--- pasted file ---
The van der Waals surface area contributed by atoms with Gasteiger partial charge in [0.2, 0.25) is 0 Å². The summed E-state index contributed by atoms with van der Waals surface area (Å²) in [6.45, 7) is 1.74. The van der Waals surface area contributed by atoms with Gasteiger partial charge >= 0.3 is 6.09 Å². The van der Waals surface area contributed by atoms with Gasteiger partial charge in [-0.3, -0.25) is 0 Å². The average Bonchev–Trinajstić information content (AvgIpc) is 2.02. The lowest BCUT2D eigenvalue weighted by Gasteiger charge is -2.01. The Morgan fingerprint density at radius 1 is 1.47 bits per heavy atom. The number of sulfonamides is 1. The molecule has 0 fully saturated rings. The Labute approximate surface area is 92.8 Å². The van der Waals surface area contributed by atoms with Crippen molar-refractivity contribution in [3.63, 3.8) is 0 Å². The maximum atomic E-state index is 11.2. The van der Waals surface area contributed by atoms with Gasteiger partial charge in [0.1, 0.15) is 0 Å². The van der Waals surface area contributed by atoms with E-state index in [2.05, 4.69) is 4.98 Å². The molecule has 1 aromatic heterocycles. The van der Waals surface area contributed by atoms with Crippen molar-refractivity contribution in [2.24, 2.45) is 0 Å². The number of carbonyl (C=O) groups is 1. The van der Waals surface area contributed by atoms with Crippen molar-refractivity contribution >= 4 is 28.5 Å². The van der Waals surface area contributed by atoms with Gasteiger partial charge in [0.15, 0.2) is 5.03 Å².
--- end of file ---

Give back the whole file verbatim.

The van der Waals surface area contributed by atoms with Gasteiger partial charge in [0.2, 0.25) is 0 Å². The summed E-state index contributed by atoms with van der Waals surface area (Å²) in [6.45, 7) is 1.74. The van der Waals surface area contributed by atoms with Gasteiger partial charge >= 0.3 is 6.09 Å². The van der Waals surface area contributed by atoms with Gasteiger partial charge in [-0.3, -0.25) is 0 Å². The average Bonchev–Trinajstić information content (AvgIpc) is 2.02. The lowest BCUT2D eigenvalue weighted by Gasteiger charge is -2.01. The Morgan fingerprint density at radius 1 is 1.47 bits per heavy atom. The number of sulfonamides is 1. The molecule has 0 fully saturated rings. The Labute approximate surface area is 92.8 Å². The van der Waals surface area contributed by atoms with Crippen molar-refractivity contribution in [3.63, 3.8) is 0 Å². The maximum atomic E-state index is 11.2. The van der Waals surface area contributed by atoms with Gasteiger partial charge in [0.1, 0.15) is 0 Å². The van der Waals surface area contributed by atoms with E-state index in [2.05, 4.69) is 4.98 Å². The molecule has 1 aromatic heterocycles. The van der Waals surface area contributed by atoms with Crippen molar-refractivity contribution in [2.24, 2.45) is 0 Å². The number of carbonyl (C=O) groups is 1. The van der Waals surface area contributed by atoms with Crippen molar-refractivity contribution >= 4 is 28.5 Å². The van der Waals surface area contributed by atoms with Gasteiger partial charge in [0.15, 0.2) is 5.03 Å².